On November 3, 2011, Intervenor entered the case, seeking to use this case's discovery in her separate lawsuit against Defendant and its employee, Ramon Acosta. Judge Coar having retired, the case was reassigned to this Court. Intervenor seeks access to the depositions of Mr. Acosta, Mr. Sineni, several other Lansal employees and an expert witness regarding the Defendant's culture of sexual harassment. Intervenor argues the information is relevant, will promote judicial economy and will prevent the redeposing of some employees.
Plaintiff's attorney does not object to the Intervenor in this case being given access to discovery, provided Plaintiff's name remains secret.
Defendant objects that allowing parties access to discovery would vitiate the parties' protective agreement and cause unfair prejudice to the company and Mr. Sineni, whose whereabouts are currently unknown by Defendant. Defendant's attorney represents he never would have settled the case had there not been a protective order, that the two cases do not stem from the exact same time frame and that Mr. Sineni's deposition is irrelevant.
II. LEGAL STANDARD
Granting of a Motion to Reconsider is appropriate only where there is manifest error by the Court or new evidence has come to light. Mitchell v. JCG Indus., No. 10-C-6847, 2012 U.S. Dist. LEXIS 12846 *5 (N.D. Ill. February 2, 2012).
Federal Rules of Civil Procedure 24 and 26 give this Court broad discretion in discovery matters and motions to intervene. However, other factors do put limitations on that discretion, as will be discussed below.
Article III standing requires an injury-in-fact capable of being redressed by a favorable decision of the court. Bond v. Utreras, 585 F.3d 1061, 1072-1073 (7th Cir. 2009). In Bond, at the request of a journalist third-party intervenor, the District Court modified a protective order. The Seventh Circuit reversed. Bond, 585 F.3d 1061 (2009). The reporter, the Seventh Circuit found, had no standing.
Bond was a new twist in a substantial line of cases that granted intervenors' motions to amend protective orders. See, e.g., Jepson, Inc. v. Makita Elec. Works, Ltd., 30 F.3d 854 (7th Cir. 1994) (citing numerous other cases with similar outcomes). Bond pointed out that many of those cases had not dealt with the fundamental issue of standing, something that must come first. It also highlighted the fact that, in cases that have already settled, there is no active plaintiff with standing upon which the intervenor can piggyback. The Bond court found no standing for the reporter based on a First Amendment right to receive speech, because such a right requires a willing speaker, and neither of the Bond parties wanted their discovery revealed. Id. at 1078.
Bond also emphasized that discovery that has not been filed with the court (unlike filed discovery) enjoys no presumption of public access, and thus no right was being violated. Id. With no right being violated, the reporter in Bond had no injury, and no standing.
The Seventh Circuit differentiated Bond from a Third Circuit case, Pansy v. Borough of Stroudsburg, 23 F.3d 772 (1994). In Pansy, the Third Circuit found standing for media organizations seeking access to a settlement agreement. The media in Pansy had been unsuccessful in obtaining the requested settlement through a separate state court Freedom of Information action because of the federal court protective order. Bond at 1076, n.10. The Seventh Circuit differentiated Pansy from Bond, noting that the intervenor in Pansy did have some claim of right on the information, and the protective order was interfering with that claim. "The state court action had stalled because of the federal-court protective order; this was enough to establish an injury-in-fact." Id.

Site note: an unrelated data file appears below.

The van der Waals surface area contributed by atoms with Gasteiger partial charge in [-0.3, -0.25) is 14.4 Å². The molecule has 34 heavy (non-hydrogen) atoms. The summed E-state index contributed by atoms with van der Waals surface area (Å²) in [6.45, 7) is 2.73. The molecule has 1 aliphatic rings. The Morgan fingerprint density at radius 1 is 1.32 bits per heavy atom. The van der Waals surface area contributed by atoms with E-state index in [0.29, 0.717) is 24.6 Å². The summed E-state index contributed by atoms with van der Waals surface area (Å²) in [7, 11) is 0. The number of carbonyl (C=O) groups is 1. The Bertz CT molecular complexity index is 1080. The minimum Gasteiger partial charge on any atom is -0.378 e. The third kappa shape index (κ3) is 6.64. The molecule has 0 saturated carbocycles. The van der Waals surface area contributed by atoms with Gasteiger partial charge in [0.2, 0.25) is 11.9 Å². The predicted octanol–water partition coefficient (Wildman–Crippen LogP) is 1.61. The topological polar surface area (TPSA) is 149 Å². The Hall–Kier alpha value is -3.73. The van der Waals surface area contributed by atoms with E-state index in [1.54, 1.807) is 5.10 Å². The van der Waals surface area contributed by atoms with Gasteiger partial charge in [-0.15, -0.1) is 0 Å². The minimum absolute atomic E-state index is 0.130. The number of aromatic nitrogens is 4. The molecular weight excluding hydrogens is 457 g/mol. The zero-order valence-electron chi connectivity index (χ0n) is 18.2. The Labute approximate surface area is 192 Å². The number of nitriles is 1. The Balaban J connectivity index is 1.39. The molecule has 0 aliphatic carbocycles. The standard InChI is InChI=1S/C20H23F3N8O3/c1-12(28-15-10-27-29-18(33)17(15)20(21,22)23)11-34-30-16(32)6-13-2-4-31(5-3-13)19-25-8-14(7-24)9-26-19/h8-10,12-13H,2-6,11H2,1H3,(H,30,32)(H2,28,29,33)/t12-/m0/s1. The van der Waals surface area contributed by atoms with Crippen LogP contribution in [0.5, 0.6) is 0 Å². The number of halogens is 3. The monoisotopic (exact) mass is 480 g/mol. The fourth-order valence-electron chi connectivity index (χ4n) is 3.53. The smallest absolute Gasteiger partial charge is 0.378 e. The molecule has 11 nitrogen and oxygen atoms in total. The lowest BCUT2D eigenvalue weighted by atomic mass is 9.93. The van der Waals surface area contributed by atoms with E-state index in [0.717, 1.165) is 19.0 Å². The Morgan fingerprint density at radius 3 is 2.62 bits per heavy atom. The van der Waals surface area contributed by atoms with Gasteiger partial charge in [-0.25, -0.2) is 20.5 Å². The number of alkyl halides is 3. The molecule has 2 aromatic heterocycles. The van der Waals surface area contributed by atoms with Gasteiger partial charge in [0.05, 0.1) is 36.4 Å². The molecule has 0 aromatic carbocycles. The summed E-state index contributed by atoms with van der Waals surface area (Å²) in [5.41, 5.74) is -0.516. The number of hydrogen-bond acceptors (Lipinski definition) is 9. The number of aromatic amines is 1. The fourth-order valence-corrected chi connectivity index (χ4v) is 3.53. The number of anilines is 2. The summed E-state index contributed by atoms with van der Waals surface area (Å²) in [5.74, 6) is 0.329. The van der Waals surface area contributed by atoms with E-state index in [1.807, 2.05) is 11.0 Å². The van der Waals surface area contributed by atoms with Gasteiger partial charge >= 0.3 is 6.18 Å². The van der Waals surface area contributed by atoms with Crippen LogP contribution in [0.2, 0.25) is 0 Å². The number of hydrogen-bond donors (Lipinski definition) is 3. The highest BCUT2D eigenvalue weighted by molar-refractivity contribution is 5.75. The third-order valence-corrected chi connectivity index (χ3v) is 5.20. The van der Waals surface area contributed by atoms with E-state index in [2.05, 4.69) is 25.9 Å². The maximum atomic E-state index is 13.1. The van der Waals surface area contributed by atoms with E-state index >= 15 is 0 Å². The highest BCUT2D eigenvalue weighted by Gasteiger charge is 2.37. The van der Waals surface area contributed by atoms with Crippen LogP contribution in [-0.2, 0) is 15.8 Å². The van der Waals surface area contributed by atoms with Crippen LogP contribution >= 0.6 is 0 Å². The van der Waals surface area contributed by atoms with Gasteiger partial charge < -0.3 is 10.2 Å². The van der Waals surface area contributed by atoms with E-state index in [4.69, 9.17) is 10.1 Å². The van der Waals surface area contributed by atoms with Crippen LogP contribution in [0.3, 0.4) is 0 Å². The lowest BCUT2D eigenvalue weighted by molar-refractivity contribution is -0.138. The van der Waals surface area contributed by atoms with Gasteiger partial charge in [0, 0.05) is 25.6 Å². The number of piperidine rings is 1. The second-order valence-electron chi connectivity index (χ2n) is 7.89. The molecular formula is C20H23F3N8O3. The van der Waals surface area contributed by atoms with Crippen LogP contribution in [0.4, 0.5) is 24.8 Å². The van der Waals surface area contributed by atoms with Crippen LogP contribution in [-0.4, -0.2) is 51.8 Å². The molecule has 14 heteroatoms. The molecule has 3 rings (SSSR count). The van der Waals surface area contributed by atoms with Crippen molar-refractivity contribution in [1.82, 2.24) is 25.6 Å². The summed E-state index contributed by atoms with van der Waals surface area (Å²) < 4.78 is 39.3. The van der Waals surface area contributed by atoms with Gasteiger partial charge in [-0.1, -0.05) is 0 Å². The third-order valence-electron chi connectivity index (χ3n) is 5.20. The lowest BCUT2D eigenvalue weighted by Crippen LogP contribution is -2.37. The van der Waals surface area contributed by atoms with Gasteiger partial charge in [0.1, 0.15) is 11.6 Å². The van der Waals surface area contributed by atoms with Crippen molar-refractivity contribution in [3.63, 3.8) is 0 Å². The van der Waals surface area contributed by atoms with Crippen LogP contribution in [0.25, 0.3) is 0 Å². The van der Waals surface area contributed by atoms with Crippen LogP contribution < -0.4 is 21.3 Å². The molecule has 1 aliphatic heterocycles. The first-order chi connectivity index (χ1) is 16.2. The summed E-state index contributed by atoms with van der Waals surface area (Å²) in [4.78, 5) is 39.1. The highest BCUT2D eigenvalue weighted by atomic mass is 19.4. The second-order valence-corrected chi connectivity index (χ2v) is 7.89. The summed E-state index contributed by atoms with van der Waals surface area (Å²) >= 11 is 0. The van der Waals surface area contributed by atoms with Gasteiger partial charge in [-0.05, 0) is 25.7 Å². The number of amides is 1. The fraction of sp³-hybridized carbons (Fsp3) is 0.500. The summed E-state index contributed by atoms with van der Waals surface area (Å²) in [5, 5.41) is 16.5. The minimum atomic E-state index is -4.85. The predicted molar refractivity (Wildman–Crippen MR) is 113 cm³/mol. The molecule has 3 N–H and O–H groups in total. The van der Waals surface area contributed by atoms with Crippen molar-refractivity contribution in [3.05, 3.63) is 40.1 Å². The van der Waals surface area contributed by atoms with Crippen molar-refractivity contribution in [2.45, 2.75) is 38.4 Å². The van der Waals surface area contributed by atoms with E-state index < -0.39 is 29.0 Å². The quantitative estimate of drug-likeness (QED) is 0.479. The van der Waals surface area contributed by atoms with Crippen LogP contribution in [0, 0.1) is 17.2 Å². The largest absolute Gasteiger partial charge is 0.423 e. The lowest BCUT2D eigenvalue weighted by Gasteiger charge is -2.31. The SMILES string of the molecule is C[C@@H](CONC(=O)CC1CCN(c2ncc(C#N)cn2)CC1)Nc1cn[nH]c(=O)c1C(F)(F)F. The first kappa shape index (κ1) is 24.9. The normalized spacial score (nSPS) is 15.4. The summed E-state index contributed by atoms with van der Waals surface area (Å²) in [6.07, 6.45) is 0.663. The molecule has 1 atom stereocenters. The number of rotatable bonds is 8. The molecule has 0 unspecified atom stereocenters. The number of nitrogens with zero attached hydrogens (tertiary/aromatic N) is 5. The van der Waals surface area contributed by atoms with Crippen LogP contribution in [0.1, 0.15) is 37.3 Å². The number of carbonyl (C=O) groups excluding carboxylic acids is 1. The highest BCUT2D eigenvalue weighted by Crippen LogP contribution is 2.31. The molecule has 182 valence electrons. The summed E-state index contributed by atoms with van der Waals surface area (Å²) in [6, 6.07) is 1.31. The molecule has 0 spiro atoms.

This Court finds the distinction between Pansy and Bond instructive. In Pansy, there was standing because there was a claim of right, and the protective order had interfered with attempts in another court action to exercise that right.
Likewise, here, Intervenor here has attempted to obtain the discovery in another court case (the Lefkow case), and she alleges she has a right (under the Federal Rules of Civil Procedure) to discovery in that case. Like Pansy, efforts to exercise that right in the other court have stalled because of this Court's protective order. Intervenor has demonstrated such "stalling," as defined by Bond, by attaching exchanges between Intervenor and Defendant in the Judge Lefkow case where Defendant has refused to answer requests for admissions and inspections because the information sought "is covered by a protective order" in this case. Intervenor's Reply, 5-6.
Because the protective order in this case has stalled an asserted right to discovery in another case, there is an injury-in-fact as there was in Pansy and as recognized by Bond. Additionally, a favorable decision of this Court is capable of redressing that injury. Therefore, the Intervenor has standing and the Defendant's Motion to Reconsider the Order Granting Intervention is denied.
B. Modification of Protective Order
Where discovery in a previous case will lighten the discovery load in a related case, the Seventh Circuit has approved the modification of protective orders.
Where an appropriate modification of a protective order can place private litigants in a position they would otherwise reach only after repetition of another's discovery, such modification can be denied only where it would tangibly prejudice substantial rights of the party opposing modification.